No, Joel Connelly, the Spokane Valley City Council isn't trying to split Washington

click to enlarge No, Joel Connelly, the Spokane Valley City Council isn't trying to split Washington
City of Spokane Valley
Spokane Valley City Hall

On the afternoon of Dec. 17, longtime Seattle PI  columnist Joel Connelly published an article claiming that the Spokane Valley City Council will vote on a proposal from several regional conservative state lawmakers to split the state of Washington. The piece ran under the headline: "Spokane Valley Council to vote on proposal to split Washington."

The thing is, the Spokane Valley City Council isn't planning to vote on such a plan.

“We don’t know where this information came from, but it’s certainly not grounded in any fact,” says Spokane Valley City Manager Mark Calhoun in a Dec. 18 news release. (The release was titled "City of Spokane Valley Not Voting on Plan to Create 51st State.") “This came as a complete surprise to us and to our council. It’s unfortunate that a publication would publish something of this nature without checking with us. It detracts from the real work the city is doing to improve transportation, business development and economic expansion of our region.”

Additionally, Connelly asserts in the piece that the Spokane Valley City Council "wants its staff to evaluate" whether Eastern Washington and Spokane contribute more in state tax dollars than they receive relative to Western Washington before voting on the 51st state proposal. However, Annie Gannon, a spokesperson for the city of Spokane Valley, tells the Inlander that this is also inaccurate.

According to the release, Spokane Valley city staff reached out to Connelly and other PI  staff regarding the factual inaccuracies in the article, but were unable to get through to anyone. Spokesperson Gannon says that she did hear back from Connelly on Dec. 18, but he claimed that he saw the story covered by the Spokesman-Review and the Associated Press. (This reporter was unable to find any such articles from either outlet.)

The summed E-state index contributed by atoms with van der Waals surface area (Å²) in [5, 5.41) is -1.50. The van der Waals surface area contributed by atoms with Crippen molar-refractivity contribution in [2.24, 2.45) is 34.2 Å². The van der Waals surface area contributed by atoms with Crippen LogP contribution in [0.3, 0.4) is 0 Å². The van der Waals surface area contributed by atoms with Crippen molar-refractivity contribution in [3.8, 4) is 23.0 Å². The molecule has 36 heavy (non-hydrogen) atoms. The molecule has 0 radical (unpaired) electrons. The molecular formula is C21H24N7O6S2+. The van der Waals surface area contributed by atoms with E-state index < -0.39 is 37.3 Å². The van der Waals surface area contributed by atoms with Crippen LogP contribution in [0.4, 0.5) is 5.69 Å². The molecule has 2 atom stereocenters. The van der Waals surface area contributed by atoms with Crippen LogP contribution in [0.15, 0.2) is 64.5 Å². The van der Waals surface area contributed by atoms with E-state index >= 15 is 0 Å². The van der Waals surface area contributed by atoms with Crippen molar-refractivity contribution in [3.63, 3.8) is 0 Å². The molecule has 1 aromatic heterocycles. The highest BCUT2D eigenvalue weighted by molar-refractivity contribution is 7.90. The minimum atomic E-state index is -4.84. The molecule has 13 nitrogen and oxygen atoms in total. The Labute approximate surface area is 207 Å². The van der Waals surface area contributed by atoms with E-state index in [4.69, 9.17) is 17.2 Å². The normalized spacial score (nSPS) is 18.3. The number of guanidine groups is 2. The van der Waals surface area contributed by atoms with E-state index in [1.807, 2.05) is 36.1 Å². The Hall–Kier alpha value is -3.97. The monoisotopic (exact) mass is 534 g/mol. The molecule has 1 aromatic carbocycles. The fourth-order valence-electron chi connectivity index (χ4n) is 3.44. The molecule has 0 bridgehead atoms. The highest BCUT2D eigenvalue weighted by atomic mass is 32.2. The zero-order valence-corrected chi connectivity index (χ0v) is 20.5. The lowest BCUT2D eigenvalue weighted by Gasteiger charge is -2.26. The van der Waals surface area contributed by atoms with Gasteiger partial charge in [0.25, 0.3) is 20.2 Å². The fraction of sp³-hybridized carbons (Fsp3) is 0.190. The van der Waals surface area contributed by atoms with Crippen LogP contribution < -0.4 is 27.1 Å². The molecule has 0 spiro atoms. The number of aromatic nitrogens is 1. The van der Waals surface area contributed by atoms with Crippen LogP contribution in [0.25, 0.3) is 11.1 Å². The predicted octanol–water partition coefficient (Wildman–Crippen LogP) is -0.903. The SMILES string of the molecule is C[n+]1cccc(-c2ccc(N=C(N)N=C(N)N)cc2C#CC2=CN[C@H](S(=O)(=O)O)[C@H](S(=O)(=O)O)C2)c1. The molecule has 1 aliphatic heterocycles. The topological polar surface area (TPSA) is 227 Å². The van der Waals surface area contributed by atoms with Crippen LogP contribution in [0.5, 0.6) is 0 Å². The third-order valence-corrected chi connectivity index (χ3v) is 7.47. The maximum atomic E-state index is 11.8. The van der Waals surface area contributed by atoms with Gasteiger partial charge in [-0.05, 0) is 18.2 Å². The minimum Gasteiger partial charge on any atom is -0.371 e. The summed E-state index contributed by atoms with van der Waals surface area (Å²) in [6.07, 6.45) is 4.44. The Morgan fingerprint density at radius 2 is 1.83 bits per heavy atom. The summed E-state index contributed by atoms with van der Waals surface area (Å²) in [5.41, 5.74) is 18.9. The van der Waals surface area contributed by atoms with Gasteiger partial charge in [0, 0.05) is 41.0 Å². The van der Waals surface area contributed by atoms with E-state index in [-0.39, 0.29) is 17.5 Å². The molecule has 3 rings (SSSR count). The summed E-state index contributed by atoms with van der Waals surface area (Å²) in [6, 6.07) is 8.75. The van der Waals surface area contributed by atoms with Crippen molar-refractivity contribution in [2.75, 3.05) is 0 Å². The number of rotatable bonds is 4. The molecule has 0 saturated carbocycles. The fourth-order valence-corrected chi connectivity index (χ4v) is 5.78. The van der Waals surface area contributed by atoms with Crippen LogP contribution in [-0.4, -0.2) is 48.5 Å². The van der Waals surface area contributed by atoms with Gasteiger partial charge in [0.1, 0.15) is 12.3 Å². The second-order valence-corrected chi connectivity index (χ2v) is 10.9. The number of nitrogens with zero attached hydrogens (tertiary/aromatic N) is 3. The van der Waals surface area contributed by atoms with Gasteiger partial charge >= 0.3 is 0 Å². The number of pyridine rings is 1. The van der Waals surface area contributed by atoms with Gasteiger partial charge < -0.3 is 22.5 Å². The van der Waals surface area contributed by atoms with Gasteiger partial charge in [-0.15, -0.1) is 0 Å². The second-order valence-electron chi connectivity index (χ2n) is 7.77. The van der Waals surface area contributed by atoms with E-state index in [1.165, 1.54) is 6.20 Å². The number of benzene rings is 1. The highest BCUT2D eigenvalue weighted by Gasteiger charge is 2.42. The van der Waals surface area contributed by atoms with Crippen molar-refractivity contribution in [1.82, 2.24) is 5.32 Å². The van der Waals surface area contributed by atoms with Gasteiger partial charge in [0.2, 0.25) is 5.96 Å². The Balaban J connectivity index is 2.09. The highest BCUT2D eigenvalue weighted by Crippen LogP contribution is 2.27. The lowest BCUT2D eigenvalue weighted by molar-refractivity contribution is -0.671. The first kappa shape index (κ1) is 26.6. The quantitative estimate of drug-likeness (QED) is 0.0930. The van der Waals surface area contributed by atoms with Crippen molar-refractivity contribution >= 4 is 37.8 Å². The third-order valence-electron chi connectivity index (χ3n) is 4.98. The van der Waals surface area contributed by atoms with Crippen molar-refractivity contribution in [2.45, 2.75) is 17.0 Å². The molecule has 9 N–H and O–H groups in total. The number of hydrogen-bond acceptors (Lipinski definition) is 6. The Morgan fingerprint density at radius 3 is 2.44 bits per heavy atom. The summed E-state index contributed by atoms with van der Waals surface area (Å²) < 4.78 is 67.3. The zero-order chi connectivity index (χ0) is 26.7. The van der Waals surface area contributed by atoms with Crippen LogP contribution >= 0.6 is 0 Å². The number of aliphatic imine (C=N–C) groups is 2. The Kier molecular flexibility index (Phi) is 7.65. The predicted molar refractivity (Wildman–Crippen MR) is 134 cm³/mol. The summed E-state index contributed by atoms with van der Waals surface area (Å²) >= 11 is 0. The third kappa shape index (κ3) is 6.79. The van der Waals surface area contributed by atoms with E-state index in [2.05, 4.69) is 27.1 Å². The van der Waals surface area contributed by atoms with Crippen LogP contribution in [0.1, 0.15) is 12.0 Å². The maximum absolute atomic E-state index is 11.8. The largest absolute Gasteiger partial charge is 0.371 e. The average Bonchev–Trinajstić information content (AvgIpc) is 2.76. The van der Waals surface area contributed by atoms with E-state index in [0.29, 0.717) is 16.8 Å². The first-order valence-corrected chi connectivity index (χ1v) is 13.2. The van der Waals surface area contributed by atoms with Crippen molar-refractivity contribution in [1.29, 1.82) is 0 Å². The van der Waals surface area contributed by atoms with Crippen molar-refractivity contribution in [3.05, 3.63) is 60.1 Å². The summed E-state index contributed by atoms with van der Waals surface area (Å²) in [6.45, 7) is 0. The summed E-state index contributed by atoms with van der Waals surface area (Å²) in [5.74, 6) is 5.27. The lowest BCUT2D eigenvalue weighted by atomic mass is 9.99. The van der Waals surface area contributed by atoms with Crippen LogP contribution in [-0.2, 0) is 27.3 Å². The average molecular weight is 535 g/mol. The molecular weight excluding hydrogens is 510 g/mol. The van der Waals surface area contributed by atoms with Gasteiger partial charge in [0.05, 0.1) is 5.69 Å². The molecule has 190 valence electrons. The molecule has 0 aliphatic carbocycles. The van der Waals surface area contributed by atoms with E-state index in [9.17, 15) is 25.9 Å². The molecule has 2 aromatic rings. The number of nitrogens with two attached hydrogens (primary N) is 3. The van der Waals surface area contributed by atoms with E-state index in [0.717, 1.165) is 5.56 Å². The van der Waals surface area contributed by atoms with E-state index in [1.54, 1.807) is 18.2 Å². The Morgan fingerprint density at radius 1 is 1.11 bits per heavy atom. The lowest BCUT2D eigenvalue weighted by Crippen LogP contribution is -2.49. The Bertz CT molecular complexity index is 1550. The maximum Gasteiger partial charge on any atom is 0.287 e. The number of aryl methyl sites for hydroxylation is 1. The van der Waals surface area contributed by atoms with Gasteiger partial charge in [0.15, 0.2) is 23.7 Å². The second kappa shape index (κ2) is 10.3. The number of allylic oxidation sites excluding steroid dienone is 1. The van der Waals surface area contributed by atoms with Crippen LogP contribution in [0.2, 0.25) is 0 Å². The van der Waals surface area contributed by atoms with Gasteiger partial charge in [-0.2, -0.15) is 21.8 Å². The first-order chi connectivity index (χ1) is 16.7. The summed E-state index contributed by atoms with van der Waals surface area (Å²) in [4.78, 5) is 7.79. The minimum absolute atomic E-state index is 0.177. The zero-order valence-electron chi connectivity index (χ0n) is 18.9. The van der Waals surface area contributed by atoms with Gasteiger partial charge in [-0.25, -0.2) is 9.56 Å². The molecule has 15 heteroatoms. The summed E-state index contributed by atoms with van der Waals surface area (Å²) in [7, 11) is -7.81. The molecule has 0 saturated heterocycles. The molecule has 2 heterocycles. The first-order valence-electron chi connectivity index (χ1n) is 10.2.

"I’m still just trying to figure out where it [Connelly's angle] came from," Gannon says.

Attempts by this reporter to reach Connelly and other PI staff were initially unsuccessful, and Connelly's article was still online without any corrections on Tuesday but taken down by late afternoon. The article was eventually reposted with a correction, and Connelly himself published an apology note.

There is truth to the notion that certain regional state lawmakers are interested in splitting off Eastern Washington to form a separate state. For example, Rep. Matt Shea (R–Spokane Valley), a conservative local lawmaker who recently made international headlines for authoring — and defending — a highly controversial document titled the "Biblical Basis for War," has regularly called for turning Eastern Washington into its own state for years. (In Shea's mind, this theoretical 51st state would be a libertarian utopia fittingly called "Liberty.")

And the Spokane Valley City Council did consider weighing in on a specific proposal to split the state from three Republican state lawmakers — including Shea and Rep. Bob McCaslin of Spokane Valley — back in 2016, but never followed through with the vote.

However, Shea's coziness with the fringes of conservative American politics and the Spokane Valley City Council's prior willingness to weigh in on the idea of creating a 51st state back in 2016 are as far as the facts go on this matter.

It appears that Connelly cribbed information from a 2016 Spokesman-Review story covering the Spokane Valley City Council's interest in the 51st state plan and got the date wrong.

In his apology note, he admitted as much: "Eager to research and catch up on Shea controversies, I failed to check on the dates of the articles: News from 2016 was given a 2018 dateline," Connelly writes.

This post has been updated to reflect the apology note posted by Connelly and the correction added to his original story.

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About The Author

Josh Kelety

As a staff writer, Josh covers criminal justice issues and Spokane County government. Previously, he worked as a reporter for Seattle Weekly. Josh grew up in Port Townsend and graduated from the University of Washington. Message him through Signal @ (360) 301-3490.